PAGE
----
iLocal News Archives

Anne – Part 55

We continue our serialisation of Anne by Constance Fenimore Woolson

“Rast was safe”

“Why   doesn’t   she   make   another   trial?” said   Dr. Gaston, feverishly wiping his eyeglasses. “There is no use in running up and down under that island any longer.”

“The captain is probably making everything ready for a final attempt,” answered Père Michaux.

And so it seemed, for, after a few more minutes had passed, the steamer left her shelter, and proceeded cautiously down to the end of the little island, keeping as closely in shore as she could, climbing each wave with her bows, and then pitching down into the depth on the other side, until it seemed as if her hind-quarters must be broken off, being too long to fit into the watery hollows under her. Having reached the end of the islet, she paused, and slowly turned.

“Now for it,” said Père Michaux.

It was sunset-time in pleasant parts of the land; here the raw, cold, yellow light, which had not varied since early morning, giving a peculiar distinctness to all objects near or far, grew more clear for a few moments—the effect, perhaps, of the after-glow behind the clouds which had covered the sky all day unmoved, fitting as closely as the cover upon a dish. As the steamer started out into the channel, those on shore could see that the passengers were gathered on the deck as if prepared for the worst. They were all there, even the children. But now no one thought any more, only watched; no one spoke, only breathed. The steamer was full in the gale, and on her side. Yet she kept along, righting herself a little now and then, and then careening anew. It seemed as though she would not be able to make headway with her one wheel, but she did. Then the islanders began to fear that she would be driven by too far out; but the captain had allowed for that. In a few seconds more it became evident that she would just brush the end of the longest pier, with nothing to spare. Then the men on shore ran down, the wind almost taking them off their feet, with ropes, chains, grappling-irons, and whatever they could lay their hands on. The steamer, now unmanageable, was drifting rapidly toward them on her side, the passengers clinging to her hurricane deck and to the railings. A great wave washed over her when not twenty feet from the pier, bearing off several persons, who struggled in the water a moment, and then disappeared. Anne covered her eyes with her hands, and prayed that Rast might not be among these. When she looked again, the boat was fastened by two, by ten, by twenty, ropes and chains to the end of the pier, bows on, and pulling at her halters like an unmanageable steed, while women were throwing their children into the arms of those below, and men were jumping madly over, at the risk of breaking their ankle-bones.  Anything to be on the blessed shore! In three minutes a hundred persons were on the pier, and Rast among them.  Anne, Dr. Gaston, Père Michaux, Miss Lois, and the children all recognized his figure instantly, and the two old men started down through the storm to meet him, in their excitement running along like schoolboys, hand in hand.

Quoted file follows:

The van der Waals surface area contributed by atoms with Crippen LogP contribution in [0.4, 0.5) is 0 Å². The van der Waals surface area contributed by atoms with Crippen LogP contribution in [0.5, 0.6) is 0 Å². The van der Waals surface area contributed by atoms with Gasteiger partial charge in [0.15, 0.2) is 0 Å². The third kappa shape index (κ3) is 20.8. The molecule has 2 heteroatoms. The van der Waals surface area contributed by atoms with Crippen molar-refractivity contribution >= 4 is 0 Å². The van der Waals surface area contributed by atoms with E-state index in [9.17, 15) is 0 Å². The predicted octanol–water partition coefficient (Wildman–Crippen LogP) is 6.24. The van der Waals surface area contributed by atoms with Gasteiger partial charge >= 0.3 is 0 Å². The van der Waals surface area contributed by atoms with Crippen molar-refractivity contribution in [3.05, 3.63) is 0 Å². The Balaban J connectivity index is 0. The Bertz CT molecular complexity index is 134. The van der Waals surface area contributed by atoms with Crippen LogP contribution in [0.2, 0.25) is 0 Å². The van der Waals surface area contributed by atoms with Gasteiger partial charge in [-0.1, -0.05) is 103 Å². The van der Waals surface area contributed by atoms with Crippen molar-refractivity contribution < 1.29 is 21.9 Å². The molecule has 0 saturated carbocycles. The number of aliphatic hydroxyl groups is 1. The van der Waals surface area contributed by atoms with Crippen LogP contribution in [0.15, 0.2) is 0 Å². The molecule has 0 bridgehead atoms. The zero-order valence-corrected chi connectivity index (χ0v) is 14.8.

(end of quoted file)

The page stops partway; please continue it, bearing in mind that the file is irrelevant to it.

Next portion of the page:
Rast was safe. They brought him home to the Agency in triumph, and placed him in a chair before the fire. They all wanted to touch him, in order to feel that he was really there, to be glad over him, to make much of him; they all talked together. Anne came to his side with tender affection. He was pale and moved. Instinctively and naturally as a child turns to its mother he turned to her, and, before them all, laid his head down upon her shoulder, and clung to her without speaking. The elders drew away a little; the boys stopped their clamor. Only Tita kept her place by the youth’s side, and frowned darkly on the others.

Then they broke into a group again. Rast recovered himself, Dr. Gaston began to make puns, and Père Michaux and Miss Lois revived the subject of Father Marquette as a safe ladder by which they could all come down to common life again. A visit to the kitchen was made, and a grand repast, dinner and supper combined, was proposed and carried into effect by Miss Lois, Père Michaux, and the Irish soldier’s wife, the three boys acting as volunteers. Even Dr. Gaston found his way to the distant sanctuary through the series of empty rooms that preceded it, and proffering his services, was set to toasting bread—a duty he accomplished by attentively burning one side of every slice, and forgetting the other, so that there was a wide latitude of choice, and all tastes were suited.



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